Late-gestation heat stress abatement in dairy heifers promotes thermoregulation and improves productivity

J Dairy Sci. 2021 Feb;104(2):2357-2368. doi: 10.3168/jds.2020-18998. Epub 2020 Nov 25.


Multiparous, nonlactating pregnant cows are negatively affected by heat stress, but the effect of heat stress on more thermotolerant pregnant heifers has received less attention. Our objective was to characterize the effect of late-gestation heat abatement on thermoregulatory responses and subsequent milk production of nulliparous Holstein heifers. Pregnant heifers, blocked by body condition score (BCS) and predicted transmitting ability (PTA) for milk, were enrolled in either heat stress (HT, shade of freestall barn; n = 16) or cooling (CL, shade of freestall barn, water soakers, and fans; n = 15) environments during the last 60 d of pregnancy (~8 weeks). Rectal temperature (RT; thermometer), respiration rate (RR; breaths/min), sweating rate (SR; VapoMeter, Delfin Technologies, Kuopio, Finland), and skin temperature (ST; infrared thermometer) were measured thrice weekly from enrollment to calving. Vaginal temperature (VT; i-button intravaginal device) was measured every 10 min for 7 consecutive days at wk -8, -6, -4, and -2 relative to calving and averaged hourly. Daily thermoregulatory patterns assessed by SR and ST, were measured every 4 h over a 36-h time interval at wk -6, -4, and -2 relative to calving. Upon calving, milk, protein, and fat yields were recorded twice daily for 15 wk. The average temperature-humidity index (Hobo Pro temperature probe, Onset Computer Corporation, Pocasset, MA) in the barn during the precalving period was 77 (minimum of 72, maximum of 82). Only heifers that gave birth to a female calf (CL = 12, HT = 14) were included in the statistical analysis. In the precalving period, CL heifers had lower RR (44.3 vs. 60.0 ± 1.6 breaths/min), RT (38.7 vs. 38.8 ± 0.04°C), unshaved ST (34.7 vs. 35.3 ± 0.17°C), and unshaved SR (19.0 vs. 35.2 ± 1.9 g/m2h), relative to HT heifers. Additionally, VT was lower in CL heifers during wk -4, and -2, specifically during early morning and early afternoon hours. When measured over a 36-h time interval, ST and SR were lower in CL heifers, when compared with HT heifers for all weeks. Notably, ST was reduced overnight and SR was reduced during the daytime. Cooled heifers had higher milk yield (35.8 vs. 31.9 ± 1.4 kg/d), when compared with HT heifers. Similar to multiparous cows, our data indicate that actively cooling heifers in late pregnancy is effective in promoting thermoregulation and results in elevated milk production postcalving.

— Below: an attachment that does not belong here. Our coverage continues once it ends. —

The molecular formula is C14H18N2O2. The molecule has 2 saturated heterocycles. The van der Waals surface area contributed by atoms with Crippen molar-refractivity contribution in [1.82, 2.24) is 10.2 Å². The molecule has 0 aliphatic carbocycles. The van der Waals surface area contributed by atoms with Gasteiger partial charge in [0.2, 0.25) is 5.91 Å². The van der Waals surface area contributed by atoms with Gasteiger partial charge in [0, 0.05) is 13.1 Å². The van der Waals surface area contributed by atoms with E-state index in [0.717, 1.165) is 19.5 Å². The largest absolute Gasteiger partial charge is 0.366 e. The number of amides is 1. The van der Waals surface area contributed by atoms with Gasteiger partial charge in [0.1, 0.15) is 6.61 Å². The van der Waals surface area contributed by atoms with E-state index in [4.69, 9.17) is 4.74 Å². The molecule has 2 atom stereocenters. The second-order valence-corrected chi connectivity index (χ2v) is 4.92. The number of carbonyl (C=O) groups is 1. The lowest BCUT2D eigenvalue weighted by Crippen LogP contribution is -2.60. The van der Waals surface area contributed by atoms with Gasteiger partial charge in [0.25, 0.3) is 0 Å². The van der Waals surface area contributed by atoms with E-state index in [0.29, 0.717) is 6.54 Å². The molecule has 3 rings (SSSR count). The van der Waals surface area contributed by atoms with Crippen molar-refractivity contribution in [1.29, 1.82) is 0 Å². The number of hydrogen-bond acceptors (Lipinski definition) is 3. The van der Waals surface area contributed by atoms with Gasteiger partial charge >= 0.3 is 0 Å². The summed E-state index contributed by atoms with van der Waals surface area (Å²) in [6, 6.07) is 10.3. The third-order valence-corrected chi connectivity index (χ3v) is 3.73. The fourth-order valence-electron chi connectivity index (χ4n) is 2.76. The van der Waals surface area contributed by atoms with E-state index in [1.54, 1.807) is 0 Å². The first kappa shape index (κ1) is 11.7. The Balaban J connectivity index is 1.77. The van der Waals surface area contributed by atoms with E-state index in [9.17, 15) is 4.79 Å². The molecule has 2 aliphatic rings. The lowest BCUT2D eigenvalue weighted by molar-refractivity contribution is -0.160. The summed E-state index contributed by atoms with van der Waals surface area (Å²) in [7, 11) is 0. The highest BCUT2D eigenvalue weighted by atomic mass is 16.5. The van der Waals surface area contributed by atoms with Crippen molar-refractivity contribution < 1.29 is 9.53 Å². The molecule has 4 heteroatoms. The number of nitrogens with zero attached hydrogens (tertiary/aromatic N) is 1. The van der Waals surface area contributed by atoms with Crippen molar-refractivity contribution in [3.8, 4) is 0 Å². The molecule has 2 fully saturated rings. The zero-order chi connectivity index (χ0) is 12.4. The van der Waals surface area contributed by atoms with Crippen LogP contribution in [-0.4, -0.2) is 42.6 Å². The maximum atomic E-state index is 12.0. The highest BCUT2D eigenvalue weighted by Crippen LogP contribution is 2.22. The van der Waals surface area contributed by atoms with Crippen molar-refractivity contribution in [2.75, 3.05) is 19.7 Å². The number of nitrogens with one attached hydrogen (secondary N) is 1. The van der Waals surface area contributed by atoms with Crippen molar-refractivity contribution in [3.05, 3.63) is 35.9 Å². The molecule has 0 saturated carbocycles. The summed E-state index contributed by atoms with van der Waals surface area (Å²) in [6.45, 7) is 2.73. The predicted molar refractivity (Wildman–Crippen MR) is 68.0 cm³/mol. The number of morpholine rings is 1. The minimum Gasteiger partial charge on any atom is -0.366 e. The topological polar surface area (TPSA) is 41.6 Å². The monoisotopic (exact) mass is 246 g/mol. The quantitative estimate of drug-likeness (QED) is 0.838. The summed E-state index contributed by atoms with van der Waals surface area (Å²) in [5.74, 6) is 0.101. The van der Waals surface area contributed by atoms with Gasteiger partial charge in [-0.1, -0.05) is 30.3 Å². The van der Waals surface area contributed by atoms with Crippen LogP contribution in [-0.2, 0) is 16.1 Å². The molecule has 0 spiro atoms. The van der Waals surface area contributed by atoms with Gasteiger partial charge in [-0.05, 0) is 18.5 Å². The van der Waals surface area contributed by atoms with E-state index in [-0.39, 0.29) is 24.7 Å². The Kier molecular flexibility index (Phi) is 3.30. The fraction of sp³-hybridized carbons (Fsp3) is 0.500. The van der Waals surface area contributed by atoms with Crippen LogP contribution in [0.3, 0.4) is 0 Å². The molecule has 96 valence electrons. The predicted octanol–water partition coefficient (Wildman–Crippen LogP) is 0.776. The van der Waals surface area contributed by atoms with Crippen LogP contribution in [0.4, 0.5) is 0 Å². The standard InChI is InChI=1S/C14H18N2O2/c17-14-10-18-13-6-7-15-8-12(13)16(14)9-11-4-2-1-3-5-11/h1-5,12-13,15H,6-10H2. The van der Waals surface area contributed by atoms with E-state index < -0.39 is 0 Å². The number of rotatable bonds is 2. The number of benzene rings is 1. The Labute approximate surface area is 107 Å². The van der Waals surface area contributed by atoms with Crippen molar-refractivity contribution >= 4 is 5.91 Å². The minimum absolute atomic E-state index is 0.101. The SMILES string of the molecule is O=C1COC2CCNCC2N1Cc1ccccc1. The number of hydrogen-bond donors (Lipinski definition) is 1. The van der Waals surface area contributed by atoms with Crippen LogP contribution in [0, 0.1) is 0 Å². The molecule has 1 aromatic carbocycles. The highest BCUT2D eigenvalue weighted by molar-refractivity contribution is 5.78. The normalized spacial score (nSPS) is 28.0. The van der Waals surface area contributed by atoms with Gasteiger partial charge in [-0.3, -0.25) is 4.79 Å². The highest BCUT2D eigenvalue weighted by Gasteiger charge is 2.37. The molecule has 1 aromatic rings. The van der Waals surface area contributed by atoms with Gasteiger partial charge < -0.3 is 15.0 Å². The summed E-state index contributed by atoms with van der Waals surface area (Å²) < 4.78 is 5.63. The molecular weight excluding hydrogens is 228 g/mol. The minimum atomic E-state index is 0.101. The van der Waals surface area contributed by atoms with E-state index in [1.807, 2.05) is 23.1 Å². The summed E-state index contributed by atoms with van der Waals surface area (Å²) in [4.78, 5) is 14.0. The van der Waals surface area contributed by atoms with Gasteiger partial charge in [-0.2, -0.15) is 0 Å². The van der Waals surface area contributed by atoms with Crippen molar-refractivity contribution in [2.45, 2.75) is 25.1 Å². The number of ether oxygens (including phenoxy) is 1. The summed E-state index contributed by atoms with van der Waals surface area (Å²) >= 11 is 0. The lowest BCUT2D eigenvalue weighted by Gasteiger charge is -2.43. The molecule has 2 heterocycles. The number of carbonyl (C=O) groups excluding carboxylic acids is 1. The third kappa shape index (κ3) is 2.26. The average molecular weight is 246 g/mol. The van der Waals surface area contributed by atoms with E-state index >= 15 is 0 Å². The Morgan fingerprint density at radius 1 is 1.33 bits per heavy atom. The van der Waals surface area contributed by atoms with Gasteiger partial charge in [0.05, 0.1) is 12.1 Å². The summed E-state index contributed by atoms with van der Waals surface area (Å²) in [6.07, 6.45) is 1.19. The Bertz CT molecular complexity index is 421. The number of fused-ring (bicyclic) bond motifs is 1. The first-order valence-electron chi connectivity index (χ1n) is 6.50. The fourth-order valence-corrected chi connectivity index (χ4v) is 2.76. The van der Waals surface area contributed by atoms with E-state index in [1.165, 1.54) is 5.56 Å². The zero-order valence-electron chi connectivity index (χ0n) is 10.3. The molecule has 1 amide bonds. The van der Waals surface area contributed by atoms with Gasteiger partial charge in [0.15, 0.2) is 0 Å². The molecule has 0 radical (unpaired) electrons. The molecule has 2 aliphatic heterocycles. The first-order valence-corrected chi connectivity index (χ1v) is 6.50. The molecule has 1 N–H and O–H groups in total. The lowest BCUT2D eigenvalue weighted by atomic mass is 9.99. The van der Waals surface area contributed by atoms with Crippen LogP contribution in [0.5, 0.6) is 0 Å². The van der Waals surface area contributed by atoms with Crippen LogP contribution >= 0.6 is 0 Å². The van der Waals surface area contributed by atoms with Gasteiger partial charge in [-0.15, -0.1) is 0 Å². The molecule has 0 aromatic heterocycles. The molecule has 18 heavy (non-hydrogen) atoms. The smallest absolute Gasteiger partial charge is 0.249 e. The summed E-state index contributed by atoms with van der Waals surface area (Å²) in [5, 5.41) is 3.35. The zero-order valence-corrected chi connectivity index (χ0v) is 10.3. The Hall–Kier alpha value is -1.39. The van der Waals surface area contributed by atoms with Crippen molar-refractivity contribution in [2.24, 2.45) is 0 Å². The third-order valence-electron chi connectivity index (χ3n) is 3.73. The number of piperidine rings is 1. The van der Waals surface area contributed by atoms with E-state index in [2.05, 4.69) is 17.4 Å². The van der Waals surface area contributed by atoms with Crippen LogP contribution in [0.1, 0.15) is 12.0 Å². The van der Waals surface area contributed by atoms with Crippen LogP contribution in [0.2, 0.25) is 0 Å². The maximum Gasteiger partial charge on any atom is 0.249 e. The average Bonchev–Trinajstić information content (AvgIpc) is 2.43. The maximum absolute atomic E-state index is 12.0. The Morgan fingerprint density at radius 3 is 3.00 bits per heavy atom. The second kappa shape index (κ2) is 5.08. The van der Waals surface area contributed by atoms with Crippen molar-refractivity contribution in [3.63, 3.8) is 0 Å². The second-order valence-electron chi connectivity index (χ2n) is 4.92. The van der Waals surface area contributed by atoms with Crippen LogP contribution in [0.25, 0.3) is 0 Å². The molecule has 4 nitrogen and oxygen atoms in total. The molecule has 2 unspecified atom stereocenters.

Keywords: cooling; heifer; milk yield; sweating rate.

Publication types

  • Clinical Trial, Veterinary

MeSH terms

  • Animals
  • Body Temperature Regulation / physiology*
  • Cattle
  • Cattle Diseases / prevention & control*
  • Cold Temperature
  • Dairying
  • Female
  • Finland
  • Gestational Age
  • Heat Stress Disorders / prevention & control
  • Heat Stress Disorders / veterinary*
  • Heat-Shock Response*
  • Hot Temperature
  • Humidity
  • Lactation / physiology*
  • Milk
  • Pregnancy
  • Respiratory Rate
  • Temperature